[Development] What's the status of a moved-from object?
marc at kdab.com
Mon May 20 20:18:32 CEST 2019
On 2019-05-20 17:16, Thiago Macieira wrote:
> On Monday, 20 May 2019 05:51:49 PDT Mutz, Marc via Development wrote:
>> Or maybe we don't disagree at all and Thiago would accept allocating
>> memory (or, by extension, anything that's noexcept(false)) as a very
>> good reason to have a nullptr d?
> I hadn't thought of noexcept, but let's be clear: yes, move
> constructors must
> be noexcept. That might be the good reason why it can't reset to a
What a feat it would be if Qt celebrated the 10th anniversary of the
publication of Elements of Programming with embracing the
partially-formed state :)
So, we seem to agree that moved-from objects may have d == nullptr. In
the following, let this be our premiss.
Where we still, maybe, disagree, is whether d == nullptr is a valid
state. The difference is whether member functions other then destruction
and assignment check for a nullptr d. I'd propose that on classes under
the above premiss, Q_D contains Q_ASSERT(d). This, I think, strikes the
best balance between safety and speed. I think it's important to make
using moved-from objects an error, because it is. Trying to pamper it
over by assigning some magic meaning to a nullptr d is going to cause
more problems than it solves (std::variant::valueless_by_exception,
If and when we accept this as policy going forward, the next question
becomes: What does the default ctor do? I fully realize that after
decades of constructing magic values at default construction time, Qt is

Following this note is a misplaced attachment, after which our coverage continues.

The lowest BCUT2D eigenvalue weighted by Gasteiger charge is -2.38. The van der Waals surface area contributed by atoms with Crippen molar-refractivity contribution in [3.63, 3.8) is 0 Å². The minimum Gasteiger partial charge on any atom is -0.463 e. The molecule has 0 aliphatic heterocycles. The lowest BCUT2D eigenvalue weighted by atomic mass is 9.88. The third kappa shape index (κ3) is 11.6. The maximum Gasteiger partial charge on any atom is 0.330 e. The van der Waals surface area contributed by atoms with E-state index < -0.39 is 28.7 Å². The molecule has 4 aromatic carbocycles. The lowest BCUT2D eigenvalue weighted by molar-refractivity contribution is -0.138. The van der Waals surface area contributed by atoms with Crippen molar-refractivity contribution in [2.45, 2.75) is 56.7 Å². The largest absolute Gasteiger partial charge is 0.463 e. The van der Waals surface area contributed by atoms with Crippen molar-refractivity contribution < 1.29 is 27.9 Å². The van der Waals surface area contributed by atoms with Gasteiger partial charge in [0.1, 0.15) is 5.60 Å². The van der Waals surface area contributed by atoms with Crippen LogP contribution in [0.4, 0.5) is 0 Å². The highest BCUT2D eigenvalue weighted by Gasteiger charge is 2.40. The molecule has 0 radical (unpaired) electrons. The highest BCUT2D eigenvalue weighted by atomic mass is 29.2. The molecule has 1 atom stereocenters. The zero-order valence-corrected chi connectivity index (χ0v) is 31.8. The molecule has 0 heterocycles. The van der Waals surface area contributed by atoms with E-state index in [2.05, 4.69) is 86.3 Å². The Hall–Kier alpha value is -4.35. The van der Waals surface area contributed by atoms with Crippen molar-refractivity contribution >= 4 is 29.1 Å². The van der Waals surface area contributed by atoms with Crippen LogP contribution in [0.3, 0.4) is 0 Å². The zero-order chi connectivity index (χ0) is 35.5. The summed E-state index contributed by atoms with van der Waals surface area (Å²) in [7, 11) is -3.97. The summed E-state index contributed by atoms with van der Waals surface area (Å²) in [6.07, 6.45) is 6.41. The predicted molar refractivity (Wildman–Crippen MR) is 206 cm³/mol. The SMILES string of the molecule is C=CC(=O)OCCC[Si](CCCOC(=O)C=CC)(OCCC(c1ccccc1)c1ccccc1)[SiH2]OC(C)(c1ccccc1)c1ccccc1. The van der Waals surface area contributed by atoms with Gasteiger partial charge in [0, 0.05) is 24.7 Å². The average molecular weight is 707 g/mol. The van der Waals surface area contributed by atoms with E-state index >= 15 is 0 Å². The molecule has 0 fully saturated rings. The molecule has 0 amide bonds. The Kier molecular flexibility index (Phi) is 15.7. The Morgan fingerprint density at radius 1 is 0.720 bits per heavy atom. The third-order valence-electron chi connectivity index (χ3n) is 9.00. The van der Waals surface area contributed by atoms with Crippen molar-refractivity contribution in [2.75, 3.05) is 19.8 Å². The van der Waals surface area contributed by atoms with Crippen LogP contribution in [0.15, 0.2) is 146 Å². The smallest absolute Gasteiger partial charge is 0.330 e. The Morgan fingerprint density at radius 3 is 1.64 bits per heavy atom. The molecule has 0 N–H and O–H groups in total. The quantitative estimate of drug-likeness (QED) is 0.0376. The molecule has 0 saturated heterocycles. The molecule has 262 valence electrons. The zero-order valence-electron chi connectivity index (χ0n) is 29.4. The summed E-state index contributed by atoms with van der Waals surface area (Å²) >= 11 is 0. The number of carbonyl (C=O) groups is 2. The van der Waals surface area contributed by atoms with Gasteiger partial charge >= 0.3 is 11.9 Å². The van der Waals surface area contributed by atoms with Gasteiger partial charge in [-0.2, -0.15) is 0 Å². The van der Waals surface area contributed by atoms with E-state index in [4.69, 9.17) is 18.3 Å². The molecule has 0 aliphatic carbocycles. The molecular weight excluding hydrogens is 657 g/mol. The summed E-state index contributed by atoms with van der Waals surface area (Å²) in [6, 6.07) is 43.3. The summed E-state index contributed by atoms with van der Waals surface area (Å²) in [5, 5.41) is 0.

in no position to make default constructors set d = nullptr. For
existing classes, the documented behaviour of the default constructor is
to establish a particular state (cf. QPen). But at least for new
classes, we should really think about having the default ctor do nothing
more than d = nullptr. And maybe deprecate the default constructor's
value for Qt 7 or 8.
Why is a almost-no-op default ctor so important? Performance, yes.
Noexcept, yes. And there's need for this. Grep Qt::Initialization.
People _need_ the default ctors to do less work. Let's give it to them.
But I'd like to focus on something else here: Qt likes to pride itself
for good API design. So let's look at it from that angle:
QPen pen1 = ~~~;
QPen pen2 = std::move(pen1);
What's the state of 'pen1' now? Well, QPen is actually a class that sets
d = nullptr in the moved-from object. So pen1 does not represent a
value. This behaviour is in Qt for ten(!) minor releases now. I didn't
find a bugreport about that. What about pen3? Well, black, solid,
width=1 pen. Why do I know? Because I looked it up. It makes the code
hard to understand, because for each class, you need to know what the
default constructor does. Worse: We don't know what the intent of the
developer is here. Does she want to create (a) a black pen, or does she
(b) simply want to have _a_ pen, so she can specify later what it should
be? We don't know. We need to scan the code further.
What is striking here is that a moved-from pen is _different_ than a
default-constructed one. Wouldn't it be ore intuitive if the states were
Under Stepanov's model
QPen pen1 = Qt::black; // clearly (a)
QPen pen2; // clearly (b)
it's 100% clear that pen2 is just there to be assigned to later. So,
(b). It cannot possibly be (a), because a default-constructed QPen
object does not represent a valid pen. Furthermore, when pen1 is moved
from, it will end up in the same state as pen2 - partially-formed.
Can it get any simpler?
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